Political backgrounds and influence on Constitution

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Politicalbackgrounds and influence on Constitution

Politicalbackgrounds and influence on Constitution

TheJudiciary is one of the three branches of the United Statesgovernment, and it’s composed of courts located at the federal andstate levels. Its primary purpose is to administer justice indifferent cases. The judiciary has been recognized as the weakest armof government as noted by Alexander Hamilton. I partly concur withthis statement because courts do not have the power to act onunconstitutional laws unless a case is presented to them. The othertwo arms of government have direct power which they may use whenappropriate. The judiciary is merely confined to a passive role ofdefending the privileges and rights of the people. On the contrary,this statement lacks full merit based on the argument emanating fromthe powers upheld by the judicial review which gives courts authorityto review and even nullify unconstitutional actions of thelegislative and executive branches. The powers of the Supreme Courtinvolves the revocation of illegal actions by the president. Aspecific example occurred in 1952 whereby President Truman orderedthe military to take over steel plants in the United States. TheSupreme Court found his actions to be unconstitutional despite hisjustification that he had the powers to do so (Frankfurter andLandis, 1972).

Tosome extent, the political backgrounds of Justices have had an impacton how they interpret the Constitution. Courts operate under thecontext of the law and uncertainties in the Constitution provide roomfor judgement. During the selection of nominees for Supreme Courtpositions, presidents are usually particular in choosing individualswhose views and legal disputes align with their own. This justifieswhy they nominate someone from their party. The nature of SupremeCourt cases and ambiguities in the law allow the partisan leaning ofJustices to prevail during decisions. Such partisanship was clearlyvisible during the Citizens United case which ended in a five to fourruling. Five of the Justices who rule in favor of Citizens Unitedwere conservatives and Republican nominees while the remaining fourJustices, three were Democrats and one an appointee of a moderateRepublican president. It is evident that each side interpreted theConstitution in a way advantageous to its party (Goldman and Jahnige,1976). The role of partisanship is thus unmistakable in this case.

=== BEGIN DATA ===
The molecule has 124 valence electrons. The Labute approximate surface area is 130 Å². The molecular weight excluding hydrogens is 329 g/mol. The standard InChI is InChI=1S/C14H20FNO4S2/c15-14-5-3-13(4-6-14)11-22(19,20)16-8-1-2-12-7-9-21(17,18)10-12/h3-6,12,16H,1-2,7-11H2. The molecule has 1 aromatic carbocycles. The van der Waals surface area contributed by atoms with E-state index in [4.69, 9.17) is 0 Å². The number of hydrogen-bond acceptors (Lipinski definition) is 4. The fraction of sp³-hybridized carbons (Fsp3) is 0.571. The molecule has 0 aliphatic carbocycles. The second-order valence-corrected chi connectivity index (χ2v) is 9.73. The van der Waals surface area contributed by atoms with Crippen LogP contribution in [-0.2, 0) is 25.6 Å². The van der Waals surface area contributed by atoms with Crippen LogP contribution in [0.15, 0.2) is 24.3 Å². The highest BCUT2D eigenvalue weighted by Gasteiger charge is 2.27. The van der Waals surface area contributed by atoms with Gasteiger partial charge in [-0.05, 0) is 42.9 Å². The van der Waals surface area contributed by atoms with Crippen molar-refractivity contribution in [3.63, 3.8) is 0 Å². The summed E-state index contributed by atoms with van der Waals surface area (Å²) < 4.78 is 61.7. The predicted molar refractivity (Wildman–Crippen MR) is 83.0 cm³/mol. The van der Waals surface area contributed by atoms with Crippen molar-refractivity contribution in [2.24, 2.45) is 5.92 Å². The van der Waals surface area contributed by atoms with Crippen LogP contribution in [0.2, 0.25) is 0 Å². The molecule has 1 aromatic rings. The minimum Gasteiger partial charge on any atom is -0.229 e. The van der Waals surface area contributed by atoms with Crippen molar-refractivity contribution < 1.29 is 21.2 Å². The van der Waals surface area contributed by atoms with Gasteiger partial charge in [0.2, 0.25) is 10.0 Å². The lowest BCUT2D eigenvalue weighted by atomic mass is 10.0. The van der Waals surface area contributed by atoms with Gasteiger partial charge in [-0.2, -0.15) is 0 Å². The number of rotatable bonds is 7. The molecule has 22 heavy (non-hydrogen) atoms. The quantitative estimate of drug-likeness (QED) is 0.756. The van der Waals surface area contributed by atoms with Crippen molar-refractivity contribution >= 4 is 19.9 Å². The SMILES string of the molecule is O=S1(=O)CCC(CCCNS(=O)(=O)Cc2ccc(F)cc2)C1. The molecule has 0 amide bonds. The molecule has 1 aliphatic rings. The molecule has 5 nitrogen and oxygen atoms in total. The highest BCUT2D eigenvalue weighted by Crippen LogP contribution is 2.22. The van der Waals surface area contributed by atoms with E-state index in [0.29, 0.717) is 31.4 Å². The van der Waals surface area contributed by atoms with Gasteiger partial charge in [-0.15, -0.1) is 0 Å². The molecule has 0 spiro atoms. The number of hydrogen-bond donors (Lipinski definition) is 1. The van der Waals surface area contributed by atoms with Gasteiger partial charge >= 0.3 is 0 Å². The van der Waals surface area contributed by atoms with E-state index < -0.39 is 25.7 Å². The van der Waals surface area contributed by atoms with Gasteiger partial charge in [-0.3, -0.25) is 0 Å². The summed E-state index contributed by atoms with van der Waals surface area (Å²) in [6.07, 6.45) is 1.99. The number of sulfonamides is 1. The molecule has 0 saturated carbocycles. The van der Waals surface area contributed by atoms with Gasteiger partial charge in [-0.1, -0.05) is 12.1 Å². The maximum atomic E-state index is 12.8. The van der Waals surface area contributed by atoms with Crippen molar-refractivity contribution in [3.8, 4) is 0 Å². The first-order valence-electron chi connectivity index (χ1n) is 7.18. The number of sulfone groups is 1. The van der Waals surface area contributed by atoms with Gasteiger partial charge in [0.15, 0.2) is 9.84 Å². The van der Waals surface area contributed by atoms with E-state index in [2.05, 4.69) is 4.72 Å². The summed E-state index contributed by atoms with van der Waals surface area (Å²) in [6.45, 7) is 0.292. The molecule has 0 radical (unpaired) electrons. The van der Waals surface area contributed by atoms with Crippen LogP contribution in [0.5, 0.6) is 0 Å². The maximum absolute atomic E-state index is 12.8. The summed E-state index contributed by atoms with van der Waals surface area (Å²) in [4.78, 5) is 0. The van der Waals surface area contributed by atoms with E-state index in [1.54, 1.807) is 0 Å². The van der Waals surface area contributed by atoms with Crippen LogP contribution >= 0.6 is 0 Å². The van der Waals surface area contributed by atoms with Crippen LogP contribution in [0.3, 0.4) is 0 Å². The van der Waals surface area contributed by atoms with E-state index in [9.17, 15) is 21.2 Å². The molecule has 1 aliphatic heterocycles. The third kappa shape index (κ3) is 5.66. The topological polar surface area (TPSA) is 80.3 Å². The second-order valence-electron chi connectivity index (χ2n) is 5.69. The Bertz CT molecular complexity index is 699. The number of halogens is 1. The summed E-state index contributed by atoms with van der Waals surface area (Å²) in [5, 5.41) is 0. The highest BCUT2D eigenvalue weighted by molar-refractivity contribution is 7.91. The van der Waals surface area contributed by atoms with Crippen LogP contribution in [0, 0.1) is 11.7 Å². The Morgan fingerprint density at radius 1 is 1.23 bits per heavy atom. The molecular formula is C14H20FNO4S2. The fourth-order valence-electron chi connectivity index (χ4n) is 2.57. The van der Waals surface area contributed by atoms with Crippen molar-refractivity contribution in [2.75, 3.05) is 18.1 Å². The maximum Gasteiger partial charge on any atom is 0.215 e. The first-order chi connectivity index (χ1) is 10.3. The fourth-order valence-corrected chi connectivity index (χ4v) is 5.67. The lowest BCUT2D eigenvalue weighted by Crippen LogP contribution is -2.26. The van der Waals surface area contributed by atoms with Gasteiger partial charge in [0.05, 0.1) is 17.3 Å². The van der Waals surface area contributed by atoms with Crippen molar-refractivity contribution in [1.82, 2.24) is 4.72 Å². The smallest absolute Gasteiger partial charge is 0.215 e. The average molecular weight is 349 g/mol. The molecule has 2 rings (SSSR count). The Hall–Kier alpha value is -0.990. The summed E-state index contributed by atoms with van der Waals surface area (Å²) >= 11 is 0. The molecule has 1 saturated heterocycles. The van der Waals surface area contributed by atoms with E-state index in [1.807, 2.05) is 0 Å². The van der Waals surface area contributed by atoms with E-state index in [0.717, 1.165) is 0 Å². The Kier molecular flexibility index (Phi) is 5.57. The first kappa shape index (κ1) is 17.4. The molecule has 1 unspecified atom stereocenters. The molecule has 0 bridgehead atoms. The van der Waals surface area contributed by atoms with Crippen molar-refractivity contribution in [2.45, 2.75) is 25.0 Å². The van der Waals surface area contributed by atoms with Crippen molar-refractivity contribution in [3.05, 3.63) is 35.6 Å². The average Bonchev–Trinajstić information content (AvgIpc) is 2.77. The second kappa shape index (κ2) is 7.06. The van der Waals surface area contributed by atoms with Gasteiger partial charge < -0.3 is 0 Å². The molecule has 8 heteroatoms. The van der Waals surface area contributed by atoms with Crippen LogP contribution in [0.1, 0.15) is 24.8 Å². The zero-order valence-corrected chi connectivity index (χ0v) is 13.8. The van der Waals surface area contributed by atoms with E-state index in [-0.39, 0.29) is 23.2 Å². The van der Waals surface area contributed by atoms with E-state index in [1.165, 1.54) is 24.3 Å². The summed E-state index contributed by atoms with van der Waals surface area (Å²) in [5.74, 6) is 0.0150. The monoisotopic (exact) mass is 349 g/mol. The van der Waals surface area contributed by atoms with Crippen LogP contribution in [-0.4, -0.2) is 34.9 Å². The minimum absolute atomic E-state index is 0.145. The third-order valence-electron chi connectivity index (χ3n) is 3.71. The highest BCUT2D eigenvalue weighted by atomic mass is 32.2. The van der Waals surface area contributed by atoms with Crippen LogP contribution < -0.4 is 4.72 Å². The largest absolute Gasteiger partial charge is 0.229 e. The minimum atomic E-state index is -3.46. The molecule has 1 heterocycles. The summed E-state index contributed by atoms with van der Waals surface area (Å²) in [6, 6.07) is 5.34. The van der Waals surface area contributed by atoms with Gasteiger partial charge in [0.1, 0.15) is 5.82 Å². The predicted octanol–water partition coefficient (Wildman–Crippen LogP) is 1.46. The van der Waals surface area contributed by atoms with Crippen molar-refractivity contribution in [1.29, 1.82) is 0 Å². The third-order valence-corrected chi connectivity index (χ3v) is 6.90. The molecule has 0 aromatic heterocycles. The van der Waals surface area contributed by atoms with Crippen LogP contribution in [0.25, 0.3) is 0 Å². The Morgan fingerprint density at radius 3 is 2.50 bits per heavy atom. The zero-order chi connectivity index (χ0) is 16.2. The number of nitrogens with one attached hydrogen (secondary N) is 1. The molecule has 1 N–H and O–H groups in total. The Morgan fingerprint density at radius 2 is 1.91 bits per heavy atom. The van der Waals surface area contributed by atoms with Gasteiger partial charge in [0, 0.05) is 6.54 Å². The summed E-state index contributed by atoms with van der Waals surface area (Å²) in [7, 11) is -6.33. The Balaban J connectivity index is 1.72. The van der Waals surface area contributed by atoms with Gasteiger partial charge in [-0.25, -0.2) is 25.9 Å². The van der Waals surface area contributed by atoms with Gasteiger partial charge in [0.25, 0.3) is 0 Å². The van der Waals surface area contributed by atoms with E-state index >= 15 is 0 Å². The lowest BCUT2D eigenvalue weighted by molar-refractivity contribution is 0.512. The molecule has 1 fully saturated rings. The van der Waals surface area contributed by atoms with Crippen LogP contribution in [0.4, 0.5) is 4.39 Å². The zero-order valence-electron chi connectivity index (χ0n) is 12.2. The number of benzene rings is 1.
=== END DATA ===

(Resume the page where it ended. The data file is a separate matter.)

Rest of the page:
References

Frankfurter,F., &amp Landis, J. M. (1972). Thebusiness of the Supreme Court: A study in the federal judicialsystem.Transaction Publishers.

Goldman,S., &amp Jahnige, T. P. (1976). FederalCourts as a Political System, 2D ED.R. V. D THARP (Ed.). New York: Harper and Row.